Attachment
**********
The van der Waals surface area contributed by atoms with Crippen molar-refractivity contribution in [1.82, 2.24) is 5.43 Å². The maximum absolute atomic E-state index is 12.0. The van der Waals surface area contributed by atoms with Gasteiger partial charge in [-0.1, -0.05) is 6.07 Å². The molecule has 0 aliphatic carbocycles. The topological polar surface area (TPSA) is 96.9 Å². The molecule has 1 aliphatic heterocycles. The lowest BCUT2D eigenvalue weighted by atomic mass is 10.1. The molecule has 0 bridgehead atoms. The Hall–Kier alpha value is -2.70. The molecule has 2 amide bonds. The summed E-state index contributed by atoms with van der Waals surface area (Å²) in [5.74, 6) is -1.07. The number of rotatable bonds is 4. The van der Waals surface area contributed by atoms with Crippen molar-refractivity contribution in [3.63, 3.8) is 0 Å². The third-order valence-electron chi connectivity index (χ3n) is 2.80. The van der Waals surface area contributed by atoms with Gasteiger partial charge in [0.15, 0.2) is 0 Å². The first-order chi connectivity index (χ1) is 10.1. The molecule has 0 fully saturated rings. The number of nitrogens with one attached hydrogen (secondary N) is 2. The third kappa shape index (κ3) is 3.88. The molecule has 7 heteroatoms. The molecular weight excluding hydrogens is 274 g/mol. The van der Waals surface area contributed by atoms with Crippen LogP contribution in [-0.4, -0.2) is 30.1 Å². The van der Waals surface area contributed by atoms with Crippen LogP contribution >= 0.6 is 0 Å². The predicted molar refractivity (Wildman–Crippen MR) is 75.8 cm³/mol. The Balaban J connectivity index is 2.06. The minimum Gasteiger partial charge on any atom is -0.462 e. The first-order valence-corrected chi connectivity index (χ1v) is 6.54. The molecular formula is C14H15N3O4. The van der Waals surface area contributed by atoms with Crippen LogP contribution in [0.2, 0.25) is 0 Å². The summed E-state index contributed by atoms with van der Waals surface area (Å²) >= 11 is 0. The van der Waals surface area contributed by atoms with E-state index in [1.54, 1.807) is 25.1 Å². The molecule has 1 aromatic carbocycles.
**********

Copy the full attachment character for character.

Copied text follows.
The van der Waals surface area contributed by atoms with Crippen molar-refractivity contribution in [1.82, 2.24) is 5.43 Å². The maximum absolute atomic E-state index is 12.0. The van der Waals surface area contributed by atoms with Gasteiger partial charge in [-0.1, -0.05) is 6.07 Å². The molecule has 0 aliphatic carbocycles. The topological polar surface area (TPSA) is 96.9 Å². The molecule has 1 aliphatic heterocycles. The lowest BCUT2D eigenvalue weighted by atomic mass is 10.1. The molecule has 0 bridgehead atoms. The Hall–Kier alpha value is -2.70. The molecule has 2 amide bonds. The summed E-state index contributed by atoms with van der Waals surface area (Å²) in [5.74, 6) is -1.07. The number of rotatable bonds is 4. The van der Waals surface area contributed by atoms with Crippen molar-refractivity contribution in [3.63, 3.8) is 0 Å². The third-order valence-electron chi connectivity index (χ3n) is 2.80. The van der Waals surface area contributed by atoms with Gasteiger partial charge in [0.15, 0.2) is 0 Å². The first-order chi connectivity index (χ1) is 10.1. The molecule has 0 fully saturated rings. The number of nitrogens with one attached hydrogen (secondary N) is 2. The third kappa shape index (κ3) is 3.88. The molecule has 7 heteroatoms. The molecular weight excluding hydrogens is 274 g/mol. The van der Waals surface area contributed by atoms with Crippen LogP contribution in [-0.4, -0.2) is 30.1 Å². The van der Waals surface area contributed by atoms with Crippen LogP contribution >= 0.6 is 0 Å². The predicted molar refractivity (Wildman–Crippen MR) is 75.8 cm³/mol. The Balaban J connectivity index is 2.06. The minimum Gasteiger partial charge on any atom is -0.462 e. The first-order valence-corrected chi connectivity index (χ1v) is 6.54. The molecular formula is C14H15N3O4. The van der Waals surface area contributed by atoms with Crippen LogP contribution in [0.2, 0.25) is 0 Å². The summed E-state index contributed by atoms with van der Waals surface area (Å²) >= 11 is 0. The van der Waals surface area contributed by atoms with E-state index in [1.54, 1.807) is 25.1 Å². The molecule has 1 aromatic carbocycles.